Last year, intelligence reports that were leaked to the media showed that Cabinet Secretaries Julius Rotich (Treasury), Joseph ole Lenku (Interior), Amina Mohammed (Foreign Affairs), Raychelle Omamo (Defence) and KDF chief General Julius Karangi were warned that al-Shabaab fighters were plotting an attack in Nairobi.
The parliamentary report says failure to heed the warnings resulted in the Mumbai-style attack at the mall.
The MPs say that although four terror suspects have been identified, the number of terrorists who took part in the attack remains unknown.
However, the report confirms the suspects seen on CCTV shooting shoppers as Abu Baraal, Al Sudani, Omar Naban and Khatab Al Kene.
“On Saturday, September 21, 2013, attackers believed to be about 10 or 15 (number yet to be ascertained) stormed Westgate mall and randomly started shooting. About five armed attackers burst through one of the main entrances, guns blazing, while another four entered through an underground parking lot. Explosives also went off in the building causing some floors to cave in. It is not clear who between the terrorists and the security forces set off the explosions,” says the report.
The four named suspects are believed to have died in the attack. Naban was a relative of Saleh Ali Naban, who was killed in 2009 after US commandos raided an al-Qaeda hideout in Somalia. Saleh Naban was also involved in the 1998 US embassy and Kikambala hotel bombings.
The MPs also confirmed earlier reports that the Westgate operation was bungled from the outset.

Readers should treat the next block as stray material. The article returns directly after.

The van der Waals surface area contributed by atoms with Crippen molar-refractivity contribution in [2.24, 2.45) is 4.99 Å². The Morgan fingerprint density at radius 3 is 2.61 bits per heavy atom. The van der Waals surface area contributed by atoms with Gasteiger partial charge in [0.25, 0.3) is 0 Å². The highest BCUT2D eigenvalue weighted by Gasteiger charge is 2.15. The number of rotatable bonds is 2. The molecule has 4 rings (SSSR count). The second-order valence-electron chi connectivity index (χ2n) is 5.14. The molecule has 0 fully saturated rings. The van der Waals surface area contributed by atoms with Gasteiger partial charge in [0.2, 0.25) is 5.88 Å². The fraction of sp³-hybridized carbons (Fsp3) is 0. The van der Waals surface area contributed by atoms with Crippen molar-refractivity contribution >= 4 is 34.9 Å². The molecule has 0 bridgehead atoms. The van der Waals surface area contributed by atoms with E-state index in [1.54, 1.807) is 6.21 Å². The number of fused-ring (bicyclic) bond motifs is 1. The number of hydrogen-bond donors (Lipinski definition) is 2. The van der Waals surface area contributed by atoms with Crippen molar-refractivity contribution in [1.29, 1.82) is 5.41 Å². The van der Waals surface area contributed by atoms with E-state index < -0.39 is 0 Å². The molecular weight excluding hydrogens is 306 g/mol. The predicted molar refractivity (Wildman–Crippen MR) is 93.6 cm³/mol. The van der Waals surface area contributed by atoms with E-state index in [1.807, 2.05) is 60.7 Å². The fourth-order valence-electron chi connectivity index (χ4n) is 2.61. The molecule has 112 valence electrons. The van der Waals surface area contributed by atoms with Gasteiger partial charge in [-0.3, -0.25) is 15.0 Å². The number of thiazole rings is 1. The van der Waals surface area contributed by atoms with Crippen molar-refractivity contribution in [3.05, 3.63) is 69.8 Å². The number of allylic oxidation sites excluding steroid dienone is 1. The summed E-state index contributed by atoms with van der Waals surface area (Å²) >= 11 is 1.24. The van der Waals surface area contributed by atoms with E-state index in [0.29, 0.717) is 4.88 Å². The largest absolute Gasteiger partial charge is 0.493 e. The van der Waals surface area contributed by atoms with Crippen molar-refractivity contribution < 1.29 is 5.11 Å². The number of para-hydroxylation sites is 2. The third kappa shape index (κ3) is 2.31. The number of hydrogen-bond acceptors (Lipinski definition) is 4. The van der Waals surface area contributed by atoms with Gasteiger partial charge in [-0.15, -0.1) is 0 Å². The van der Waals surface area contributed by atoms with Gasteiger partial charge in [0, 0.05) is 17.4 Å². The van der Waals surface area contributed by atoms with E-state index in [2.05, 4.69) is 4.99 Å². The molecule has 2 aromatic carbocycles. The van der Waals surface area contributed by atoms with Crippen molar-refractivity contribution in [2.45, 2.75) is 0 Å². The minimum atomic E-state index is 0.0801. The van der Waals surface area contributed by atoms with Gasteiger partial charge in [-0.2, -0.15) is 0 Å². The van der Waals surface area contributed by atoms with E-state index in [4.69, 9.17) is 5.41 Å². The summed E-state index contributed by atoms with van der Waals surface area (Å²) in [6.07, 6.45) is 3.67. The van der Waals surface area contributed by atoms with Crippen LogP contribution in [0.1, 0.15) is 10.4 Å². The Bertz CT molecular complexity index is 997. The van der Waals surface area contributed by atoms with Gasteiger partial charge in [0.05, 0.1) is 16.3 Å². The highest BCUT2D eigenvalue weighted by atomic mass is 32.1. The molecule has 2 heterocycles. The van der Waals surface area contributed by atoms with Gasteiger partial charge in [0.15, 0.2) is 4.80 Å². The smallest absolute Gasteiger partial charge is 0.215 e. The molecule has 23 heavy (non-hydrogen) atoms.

“During the siege, the Recce Company from the General Service Unit (GSU) had contained the terrorists in one corner of the Westgate mall. There was, however, poor coordination by the multiagency forces during the operation. The change-over between the Kenya Defence Forces and the police was uncoordinated, which calls for the establishment of an incident Command Control Protocol,” says the report.
The report also talks about uncoordinated reports emanating from the command centre in the aftermath of the siege.
“There was a lot of miscommunication surrounding the aftermath of the Westgate terror attack going by the reports that the terrorists might have used the underground tunnel reported in the media as the escape route,” says the report.
The report upholds claims that KDF soldiers looted businesses at the ruined shopping mall.
“There was looting of business premises within the mall. Action has already been taken on three Kenya Defence Forces soldiers, one Administration Police officer, one Anti-Terror Police Unit officer and one Fire Brigade personnel involved in the looting incident,” details the report.
KDF has flipped-flopped on this issue that soiled its standing in the public eye. When the reports first emerged, KDF denied the claims. Even Mr Kamama and Mr Gethenji defended the soldiers and Gen Karangi, dismissing the reports as false.
And when CCTV clips of soldiers leaving the smouldering mall with full shopping bags were broadcast and published, KDF spin doctors claimed the soldiers were helping themselves to water after a day’s work. Under pressure from the public, KDF retreated and charged some officers in Nakuru.
The report also talks about systemic corruption in the immigration, department of refugee affairs and registration of persons. The latter is in charge of issuing identity cards.
“There is nationwide systemic failure on the part of the Immigration Services Department, Department of Refugee Affairs; and Registration of Persons Department attributed to corruption at the border control points and registration centres, mainly in Nairobi, Coast and North Eastern areas,” says the report.
However, it does not say whether the terrorists rented offices at the mall before the attack.
If adopted by the House, the report is likely to spark debate on the relationship between the various security agencies and their preparedness to defend the country.
However, the report does not pin-point individual leaders who may have failed to execute their mandate before, during or after the attack.